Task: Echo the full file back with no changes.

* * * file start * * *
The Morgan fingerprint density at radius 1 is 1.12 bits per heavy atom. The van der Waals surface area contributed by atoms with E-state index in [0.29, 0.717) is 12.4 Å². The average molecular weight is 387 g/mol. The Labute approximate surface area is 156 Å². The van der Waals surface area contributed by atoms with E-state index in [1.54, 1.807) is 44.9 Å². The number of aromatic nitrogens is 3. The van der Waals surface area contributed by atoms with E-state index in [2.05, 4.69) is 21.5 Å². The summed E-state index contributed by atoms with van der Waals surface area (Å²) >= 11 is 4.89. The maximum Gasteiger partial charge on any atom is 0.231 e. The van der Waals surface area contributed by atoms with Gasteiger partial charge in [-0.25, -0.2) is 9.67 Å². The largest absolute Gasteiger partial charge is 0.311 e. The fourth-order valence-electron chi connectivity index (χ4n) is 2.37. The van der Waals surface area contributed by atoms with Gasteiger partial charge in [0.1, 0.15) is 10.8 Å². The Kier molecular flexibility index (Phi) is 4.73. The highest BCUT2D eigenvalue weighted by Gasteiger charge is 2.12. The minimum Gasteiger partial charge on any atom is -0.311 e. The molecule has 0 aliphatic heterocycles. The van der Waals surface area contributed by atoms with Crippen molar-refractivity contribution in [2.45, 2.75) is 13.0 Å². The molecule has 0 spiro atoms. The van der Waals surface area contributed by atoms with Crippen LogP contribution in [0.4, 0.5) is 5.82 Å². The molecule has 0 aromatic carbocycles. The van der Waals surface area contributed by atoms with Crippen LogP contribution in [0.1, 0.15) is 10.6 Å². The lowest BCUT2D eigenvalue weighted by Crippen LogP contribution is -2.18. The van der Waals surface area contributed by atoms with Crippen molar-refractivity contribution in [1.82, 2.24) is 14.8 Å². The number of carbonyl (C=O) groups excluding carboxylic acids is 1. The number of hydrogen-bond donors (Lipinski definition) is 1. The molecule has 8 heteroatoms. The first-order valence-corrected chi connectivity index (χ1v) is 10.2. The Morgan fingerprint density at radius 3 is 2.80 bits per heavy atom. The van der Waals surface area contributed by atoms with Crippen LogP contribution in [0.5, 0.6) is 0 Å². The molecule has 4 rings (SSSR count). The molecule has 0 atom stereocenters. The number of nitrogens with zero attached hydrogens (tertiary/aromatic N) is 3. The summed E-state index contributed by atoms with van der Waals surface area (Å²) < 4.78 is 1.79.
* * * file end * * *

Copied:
The Morgan fingerprint density at radius 1 is 1.12 bits per heavy atom. The van der Waals surface area contributed by atoms with E-state index in [0.29, 0.717) is 12.4 Å². The average molecular weight is 387 g/mol. The Labute approximate surface area is 156 Å². The van der Waals surface area contributed by atoms with E-state index in [1.54, 1.807) is 44.9 Å². The number of aromatic nitrogens is 3. The van der Waals surface area contributed by atoms with E-state index in [2.05, 4.69) is 21.5 Å². The summed E-state index contributed by atoms with van der Waals surface area (Å²) >= 11 is 4.89. The maximum Gasteiger partial charge on any atom is 0.231 e. The van der Waals surface area contributed by atoms with Gasteiger partial charge in [-0.25, -0.2) is 9.67 Å². The largest absolute Gasteiger partial charge is 0.311 e. The fourth-order valence-electron chi connectivity index (χ4n) is 2.37. The van der Waals surface area contributed by atoms with Gasteiger partial charge in [0.1, 0.15) is 10.8 Å². The Kier molecular flexibility index (Phi) is 4.73. The highest BCUT2D eigenvalue weighted by Gasteiger charge is 2.12. The minimum Gasteiger partial charge on any atom is -0.311 e. The molecule has 0 aliphatic heterocycles. The van der Waals surface area contributed by atoms with Crippen molar-refractivity contribution in [2.45, 2.75) is 13.0 Å². The molecule has 0 spiro atoms. The van der Waals surface area contributed by atoms with Crippen LogP contribution in [0.4, 0.5) is 5.82 Å². The molecule has 0 aromatic carbocycles. The van der Waals surface area contributed by atoms with Crippen LogP contribution in [0.1, 0.15) is 10.6 Å². The lowest BCUT2D eigenvalue weighted by Crippen LogP contribution is -2.18. The van der Waals surface area contributed by atoms with Crippen molar-refractivity contribution in [1.82, 2.24) is 14.8 Å². The number of carbonyl (C=O) groups excluding carboxylic acids is 1. The number of hydrogen-bond donors (Lipinski definition) is 1. The molecule has 8 heteroatoms. The first-order valence-corrected chi connectivity index (χ1v) is 10.2. The Morgan fingerprint density at radius 3 is 2.80 bits per heavy atom. The van der Waals surface area contributed by atoms with Crippen LogP contribution in [0.5, 0.6) is 0 Å². The molecule has 4 rings (SSSR count). The molecule has 0 atom stereocenters. The number of nitrogens with zero attached hydrogens (tertiary/aromatic N) is 3. The summed E-state index contributed by atoms with van der Waals surface area (Å²) < 4.78 is 1.79.